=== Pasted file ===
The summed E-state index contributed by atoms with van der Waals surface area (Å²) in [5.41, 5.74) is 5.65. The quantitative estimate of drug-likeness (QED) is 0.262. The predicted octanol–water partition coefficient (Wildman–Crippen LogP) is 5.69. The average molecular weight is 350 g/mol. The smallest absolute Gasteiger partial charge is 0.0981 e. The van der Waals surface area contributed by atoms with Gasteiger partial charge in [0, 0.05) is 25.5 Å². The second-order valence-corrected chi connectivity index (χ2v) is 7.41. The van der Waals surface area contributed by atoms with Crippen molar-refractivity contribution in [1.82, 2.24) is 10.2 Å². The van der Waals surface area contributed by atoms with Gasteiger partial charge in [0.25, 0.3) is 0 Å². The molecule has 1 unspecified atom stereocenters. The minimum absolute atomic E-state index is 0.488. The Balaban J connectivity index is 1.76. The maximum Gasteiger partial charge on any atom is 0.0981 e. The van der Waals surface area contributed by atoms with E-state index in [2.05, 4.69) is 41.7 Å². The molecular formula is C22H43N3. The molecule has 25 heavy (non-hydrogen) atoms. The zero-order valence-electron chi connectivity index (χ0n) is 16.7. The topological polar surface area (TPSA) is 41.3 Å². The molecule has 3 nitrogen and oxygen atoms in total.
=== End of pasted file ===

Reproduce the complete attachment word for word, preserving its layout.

The summed E-state index contributed by atoms with van der Waals surface area (Å²) in [5.41, 5.74) is 5.65. The quantitative estimate of drug-likeness (QED) is 0.262. The predicted octanol–water partition coefficient (Wildman–Crippen LogP) is 5.69. The average molecular weight is 350 g/mol. The smallest absolute Gasteiger partial charge is 0.0981 e. The van der Waals surface area contributed by atoms with Gasteiger partial charge in [0, 0.05) is 25.5 Å². The second-order valence-corrected chi connectivity index (χ2v) is 7.41. The van der Waals surface area contributed by atoms with Crippen molar-refractivity contribution in [1.82, 2.24) is 10.2 Å². The van der Waals surface area contributed by atoms with Gasteiger partial charge in [0.25, 0.3) is 0 Å². The molecule has 1 unspecified atom stereocenters. The minimum absolute atomic E-state index is 0.488. The Balaban J connectivity index is 1.76. The maximum Gasteiger partial charge on any atom is 0.0981 e. The van der Waals surface area contributed by atoms with E-state index in [2.05, 4.69) is 41.7 Å². The molecular formula is C22H43N3. The molecule has 25 heavy (non-hydrogen) atoms. The zero-order valence-electron chi connectivity index (χ0n) is 16.7. The topological polar surface area (TPSA) is 41.3 Å². The molecule has 3 nitrogen and oxygen atoms in total.